Feb. 14, 2022

Ask Amy: How Much Complaining About the "Invisible Workload" is Allowed?

Talking about the invisible workload isn't one and done. If the default parent doesn’t make it visible, who is going to see what they do? But in order to keep these conversations peaceful and productive, start by considering what you hope to gain.

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How can you talk about the division of labor in your home– particularly if you're the one doing most of that labor– in a way that's less complain-y and more effective?

Listeners can email us their questions at questions@whatfreshhellpodcast.com, which is where we received this week's question:

Where is the the line between verbalizing the “mental load” and not talking everything to death and annoying myself and my partner in the process? I want him to recognize and understand all that I do as a stay-at-home mom to keep our house and family running, but at what point should I just put my head down and do my “job”? I do view this as my job and I wouldn’t have it any other way, so it makes it confusing to decide what to verbally “offload” and what to keep to myself.

Talking about the invisible workload isn't one and done. It's invisible to everyone except you, the default parent who's doing it all. So we think you do get to talk about it. But in order to keep those conversations peaceful and productive, start by considering what you hope to gain.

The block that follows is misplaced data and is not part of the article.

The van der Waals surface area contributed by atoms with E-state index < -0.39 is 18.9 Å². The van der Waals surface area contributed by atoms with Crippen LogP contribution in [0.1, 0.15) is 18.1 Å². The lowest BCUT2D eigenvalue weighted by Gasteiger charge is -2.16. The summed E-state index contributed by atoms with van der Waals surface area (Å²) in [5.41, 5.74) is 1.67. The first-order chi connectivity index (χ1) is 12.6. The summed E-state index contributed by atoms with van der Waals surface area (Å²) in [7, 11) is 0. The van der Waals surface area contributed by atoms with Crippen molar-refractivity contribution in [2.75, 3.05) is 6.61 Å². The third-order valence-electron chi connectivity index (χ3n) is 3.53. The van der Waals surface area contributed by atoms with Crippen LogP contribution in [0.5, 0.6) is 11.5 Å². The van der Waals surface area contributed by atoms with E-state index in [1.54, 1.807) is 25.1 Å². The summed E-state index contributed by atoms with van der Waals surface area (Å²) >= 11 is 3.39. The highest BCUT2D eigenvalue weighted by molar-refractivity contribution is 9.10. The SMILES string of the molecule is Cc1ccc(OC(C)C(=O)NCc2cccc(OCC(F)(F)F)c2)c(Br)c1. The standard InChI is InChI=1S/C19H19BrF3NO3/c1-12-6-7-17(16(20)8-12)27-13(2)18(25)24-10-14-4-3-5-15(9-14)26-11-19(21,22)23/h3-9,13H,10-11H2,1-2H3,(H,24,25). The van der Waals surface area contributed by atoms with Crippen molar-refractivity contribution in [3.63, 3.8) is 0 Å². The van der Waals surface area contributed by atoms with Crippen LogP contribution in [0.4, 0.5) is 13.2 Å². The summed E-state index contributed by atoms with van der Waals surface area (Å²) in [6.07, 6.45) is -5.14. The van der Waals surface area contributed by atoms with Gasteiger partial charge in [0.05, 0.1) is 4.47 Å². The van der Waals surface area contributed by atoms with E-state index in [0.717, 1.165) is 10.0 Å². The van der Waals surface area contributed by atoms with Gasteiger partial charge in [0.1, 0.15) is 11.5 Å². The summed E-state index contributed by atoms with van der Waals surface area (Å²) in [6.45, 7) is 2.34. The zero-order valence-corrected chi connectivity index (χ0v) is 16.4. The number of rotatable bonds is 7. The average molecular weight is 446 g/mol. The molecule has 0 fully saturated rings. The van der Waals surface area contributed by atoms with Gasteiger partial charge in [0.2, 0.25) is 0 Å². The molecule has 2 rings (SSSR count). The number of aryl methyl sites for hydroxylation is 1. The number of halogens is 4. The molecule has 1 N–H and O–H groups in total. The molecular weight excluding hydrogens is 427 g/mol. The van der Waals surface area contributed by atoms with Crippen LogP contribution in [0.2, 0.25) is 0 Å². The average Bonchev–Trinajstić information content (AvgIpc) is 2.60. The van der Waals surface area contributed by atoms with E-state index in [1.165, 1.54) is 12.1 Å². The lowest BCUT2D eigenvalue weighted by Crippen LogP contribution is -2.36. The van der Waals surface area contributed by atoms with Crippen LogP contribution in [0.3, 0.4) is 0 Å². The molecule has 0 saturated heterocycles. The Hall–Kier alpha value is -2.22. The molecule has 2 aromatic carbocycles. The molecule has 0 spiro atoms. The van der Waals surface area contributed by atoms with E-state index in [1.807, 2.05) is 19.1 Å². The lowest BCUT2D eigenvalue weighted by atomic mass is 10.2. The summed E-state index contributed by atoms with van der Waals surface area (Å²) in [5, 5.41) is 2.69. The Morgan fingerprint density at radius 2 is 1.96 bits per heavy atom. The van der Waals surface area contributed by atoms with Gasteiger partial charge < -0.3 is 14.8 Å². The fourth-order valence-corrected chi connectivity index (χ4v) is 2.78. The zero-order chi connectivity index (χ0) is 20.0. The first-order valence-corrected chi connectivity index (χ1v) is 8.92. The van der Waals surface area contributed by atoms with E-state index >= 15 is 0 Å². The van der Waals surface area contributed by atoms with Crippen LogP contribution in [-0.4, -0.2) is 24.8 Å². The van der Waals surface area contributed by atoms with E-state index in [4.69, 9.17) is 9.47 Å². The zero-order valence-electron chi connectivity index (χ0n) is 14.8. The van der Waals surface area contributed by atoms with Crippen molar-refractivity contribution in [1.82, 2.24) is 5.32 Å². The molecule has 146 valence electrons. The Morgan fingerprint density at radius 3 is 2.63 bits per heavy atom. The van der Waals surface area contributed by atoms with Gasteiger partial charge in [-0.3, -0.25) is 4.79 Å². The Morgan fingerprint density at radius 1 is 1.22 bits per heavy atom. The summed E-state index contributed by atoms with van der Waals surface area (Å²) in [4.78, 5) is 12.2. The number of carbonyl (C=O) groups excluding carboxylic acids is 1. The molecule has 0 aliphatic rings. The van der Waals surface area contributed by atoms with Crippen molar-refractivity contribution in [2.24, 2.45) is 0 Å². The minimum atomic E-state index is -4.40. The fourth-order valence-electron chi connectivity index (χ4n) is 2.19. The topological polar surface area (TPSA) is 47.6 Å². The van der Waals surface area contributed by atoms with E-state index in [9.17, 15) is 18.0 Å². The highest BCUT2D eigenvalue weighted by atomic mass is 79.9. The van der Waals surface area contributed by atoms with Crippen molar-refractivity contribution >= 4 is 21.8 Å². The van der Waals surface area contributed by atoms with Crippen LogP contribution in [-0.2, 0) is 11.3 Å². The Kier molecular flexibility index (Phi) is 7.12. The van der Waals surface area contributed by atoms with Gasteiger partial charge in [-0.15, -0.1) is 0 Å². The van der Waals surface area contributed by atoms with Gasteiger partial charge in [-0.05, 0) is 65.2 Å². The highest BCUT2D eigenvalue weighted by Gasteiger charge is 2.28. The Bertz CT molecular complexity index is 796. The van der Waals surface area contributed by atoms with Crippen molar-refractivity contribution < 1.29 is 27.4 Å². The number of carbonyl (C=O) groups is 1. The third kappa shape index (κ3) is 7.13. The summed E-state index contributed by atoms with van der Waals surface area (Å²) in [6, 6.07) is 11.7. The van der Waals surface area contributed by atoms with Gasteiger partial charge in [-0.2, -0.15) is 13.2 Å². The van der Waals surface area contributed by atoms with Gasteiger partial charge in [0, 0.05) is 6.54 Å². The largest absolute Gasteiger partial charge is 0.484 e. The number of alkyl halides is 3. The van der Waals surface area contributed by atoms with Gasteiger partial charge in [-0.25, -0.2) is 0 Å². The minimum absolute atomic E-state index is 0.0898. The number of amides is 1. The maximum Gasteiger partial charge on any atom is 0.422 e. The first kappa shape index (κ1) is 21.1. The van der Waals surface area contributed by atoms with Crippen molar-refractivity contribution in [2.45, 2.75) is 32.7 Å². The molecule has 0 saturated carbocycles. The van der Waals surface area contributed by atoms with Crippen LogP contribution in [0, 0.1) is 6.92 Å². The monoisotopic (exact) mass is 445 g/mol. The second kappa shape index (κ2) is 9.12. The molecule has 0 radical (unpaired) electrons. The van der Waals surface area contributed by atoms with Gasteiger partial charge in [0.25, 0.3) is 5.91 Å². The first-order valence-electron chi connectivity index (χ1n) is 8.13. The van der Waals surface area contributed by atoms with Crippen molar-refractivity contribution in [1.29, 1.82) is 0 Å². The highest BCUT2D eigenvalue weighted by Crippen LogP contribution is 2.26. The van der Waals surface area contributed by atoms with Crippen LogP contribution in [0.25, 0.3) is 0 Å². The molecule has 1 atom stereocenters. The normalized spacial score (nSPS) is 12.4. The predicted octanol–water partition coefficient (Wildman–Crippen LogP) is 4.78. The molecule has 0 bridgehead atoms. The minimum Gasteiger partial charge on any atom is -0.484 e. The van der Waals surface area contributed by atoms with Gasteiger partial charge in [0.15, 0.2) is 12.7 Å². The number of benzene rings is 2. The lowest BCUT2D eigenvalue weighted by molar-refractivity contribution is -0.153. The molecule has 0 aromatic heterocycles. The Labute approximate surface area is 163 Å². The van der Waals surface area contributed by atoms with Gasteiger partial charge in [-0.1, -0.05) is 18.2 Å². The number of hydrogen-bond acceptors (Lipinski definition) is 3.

Is it "I see what you're doing, and it's a lot, thank you?" In that case, be clear that you're asking for appreciation and gratitude.

Is it that your partner needs to change little things he or she is doing ("soaking" pans in sink, we're looking at you!) because they're taking your work for granted without understanding how that makes you feel?

Or is it that you're actually drowning in all that you need to accomplish on a daily basis, and you need your partner to step up and take on significant responsibilities right now?

Decide your goal for the conversation, set up a time to discuss it, and then start (and end) what you have to say with your specific request. Asking for what you need will make it more likely your spouse will understand what to do next, and will hopefully leave you feeling a little less "annoying" for speaking up.

In this episode Amy recommends this interview with Eve Rodsky, author of FAIR PLAY: https://www.whatfreshhellpodcast.com/changing-the-invisible-workload-with-guest-eve-rodsky/

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